The National Clearinghouse for Educational Facilities (NCEF), managed by the National Institute of Building Sciences (NIBS), cited three dozen applications of bollards.
US fire regulationsEdit
According to the International Fire Code (IFC-2009) and the American National Fire Protection Association Fire Code 1 (NFPA-1) all new buildings or renovated buildings must have fire access roadways to accommodate fire apparatus and crews and other first responders. Thus the choice of bollard styles must apply to the NFPA's Code 1710. Bollards are now designed in terms of how long it takes to remove or collapse them to allow first responders entry to the access roadway.
In Geelong, Victoria, Australia, decorative bollards, sculpted and painted by Jan Mitchell, are placed around the city to enhance the landscape as a form of outdoor public sculpture. Usually they are made of timber, minimally modified from the traditionally cylindrical, wooden, maritime bollard shape, but brightly painted to resemble human figures. Such figures – which may be historical or contemporary, particular or generic – are sited singly or in clusters along the waterfront and in other areas where people gather. Decorative bollards have become a well-known feature of the city of Geelong and reflect its history as a major Australian port.
In Antwerp, Belgium, artist Eddy Gabriel transformed a bollard to look like a toadstool in 1993. This example was followed by other artists, turning the quayside of the river Scheldt into a street art gallery.
In Norwich, England, a set of 21 bollards was installed in 2008 in the Lanes area north of City Hall, designed by artist Oliver Creed and commissioned by the City Council as part of a regeneration programme. They are coloured "madder red", in reference to the red dye extracted from the madder plant and used for dying cloth, one of the city's major industries during the 16th century; and they bear bronze finials also alluding to local history. 10 of these depict the madder plant, while the other 11 have unique designs, usually relevant to the specific location in which the bollard is placed, including a scene of sheep-shearing, a Green Man, a swan's head in Swan Lane, and so on.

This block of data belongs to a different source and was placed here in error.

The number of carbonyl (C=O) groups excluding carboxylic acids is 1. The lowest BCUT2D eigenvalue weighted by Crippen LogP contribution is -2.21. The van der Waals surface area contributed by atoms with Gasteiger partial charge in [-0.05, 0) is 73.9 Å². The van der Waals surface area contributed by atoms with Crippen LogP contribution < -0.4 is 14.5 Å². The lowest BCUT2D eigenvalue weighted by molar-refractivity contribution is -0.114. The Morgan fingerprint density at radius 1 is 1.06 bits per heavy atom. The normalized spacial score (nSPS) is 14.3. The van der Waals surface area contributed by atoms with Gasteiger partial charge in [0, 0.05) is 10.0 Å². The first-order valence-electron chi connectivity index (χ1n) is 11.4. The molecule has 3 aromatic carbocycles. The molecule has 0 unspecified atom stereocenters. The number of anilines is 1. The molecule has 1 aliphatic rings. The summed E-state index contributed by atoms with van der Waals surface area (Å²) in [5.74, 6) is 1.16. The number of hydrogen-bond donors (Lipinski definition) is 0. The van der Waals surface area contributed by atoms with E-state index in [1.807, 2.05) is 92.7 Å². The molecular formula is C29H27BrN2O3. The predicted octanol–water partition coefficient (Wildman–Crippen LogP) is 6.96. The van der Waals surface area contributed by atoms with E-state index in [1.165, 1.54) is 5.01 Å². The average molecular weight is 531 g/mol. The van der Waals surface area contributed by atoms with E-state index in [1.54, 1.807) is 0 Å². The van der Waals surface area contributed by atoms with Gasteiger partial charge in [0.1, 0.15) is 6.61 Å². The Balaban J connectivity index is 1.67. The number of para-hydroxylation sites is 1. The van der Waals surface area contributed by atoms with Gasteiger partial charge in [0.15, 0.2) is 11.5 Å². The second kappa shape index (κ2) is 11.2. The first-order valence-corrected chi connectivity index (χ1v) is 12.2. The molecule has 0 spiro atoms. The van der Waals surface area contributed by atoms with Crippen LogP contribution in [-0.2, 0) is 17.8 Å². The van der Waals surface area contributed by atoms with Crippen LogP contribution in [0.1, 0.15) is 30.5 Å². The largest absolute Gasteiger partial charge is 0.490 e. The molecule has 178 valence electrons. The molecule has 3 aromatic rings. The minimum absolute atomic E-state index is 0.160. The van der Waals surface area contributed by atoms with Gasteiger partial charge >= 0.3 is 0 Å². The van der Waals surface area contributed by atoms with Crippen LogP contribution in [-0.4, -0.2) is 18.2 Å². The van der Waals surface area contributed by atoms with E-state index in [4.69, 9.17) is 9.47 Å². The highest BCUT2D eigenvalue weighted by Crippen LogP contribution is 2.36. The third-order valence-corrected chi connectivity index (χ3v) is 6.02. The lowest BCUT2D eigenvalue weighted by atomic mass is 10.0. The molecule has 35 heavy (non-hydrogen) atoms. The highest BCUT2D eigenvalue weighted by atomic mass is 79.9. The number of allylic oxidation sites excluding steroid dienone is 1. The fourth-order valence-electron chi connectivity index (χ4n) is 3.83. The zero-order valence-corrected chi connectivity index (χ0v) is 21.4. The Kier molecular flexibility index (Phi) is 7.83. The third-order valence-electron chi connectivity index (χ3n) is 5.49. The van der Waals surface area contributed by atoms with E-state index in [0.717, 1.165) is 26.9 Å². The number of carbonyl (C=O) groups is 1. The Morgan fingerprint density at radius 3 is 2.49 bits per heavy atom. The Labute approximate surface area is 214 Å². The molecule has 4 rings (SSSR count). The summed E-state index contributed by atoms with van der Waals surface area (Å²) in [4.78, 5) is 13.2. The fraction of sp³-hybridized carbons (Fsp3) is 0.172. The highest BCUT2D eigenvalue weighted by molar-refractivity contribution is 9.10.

On the forecourt of Cambridge University Library, England, a line of 14 bronze bollards made to resemble piles of books was installed in 2009. This work, Ex Libris, was created by sculptor Harry Gray. The ten outer bollards are static, but the "books" making up the four central bollards can be swivelled, so that the lettering on their spines aligns to form the Latin phrase Ex Libris ("from/out of the books"), commonly used on bookplates.
Ancient Roman bell bollard in Herculaneum, Italy
Old cannon used as bollard, outside the church of St Helen's Bishopsgate, London
Old cannon used as a mooring bollard, near the entrance of the Grand Harbour, Malta
Mooring bollard, Lyme Regis
Late 19th or early 20th-century bollard in Spitalfields, east London
Amsterdammertjes in an Amsterdam street, in the painting Backlight Langestraat (1993) by Frans Koppelaar
Mooring bollards at Lepe Beach, Hampshire, England, installed in 1944 for the use of craft destined to take part in the D-Day landings
Bollards separating pavement from roadway at the Spa Green Estate, Clerkenwell, London
Stainless steel bollards
Manually retractable bollard at Battery Park, New York City
A removable metal bollard out of its socket in London
Rising bollards can retract to allow passage of streetcars in Sofia, Bulgaria
Green plastic bollards, artificial whitewater course, Xiasi, Majiang, Guizhou, China
Decorated bollard in Winchester, England
Cast iron bollards in Saint Helier, Jersey, designed by Sir Antony Gormley
Cannonball-shaped bollards in Istanbul, Turkey
A bollard that also serves as an ashtray at Brussels Airport
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- The dictionary definition of bollard at Wiktionary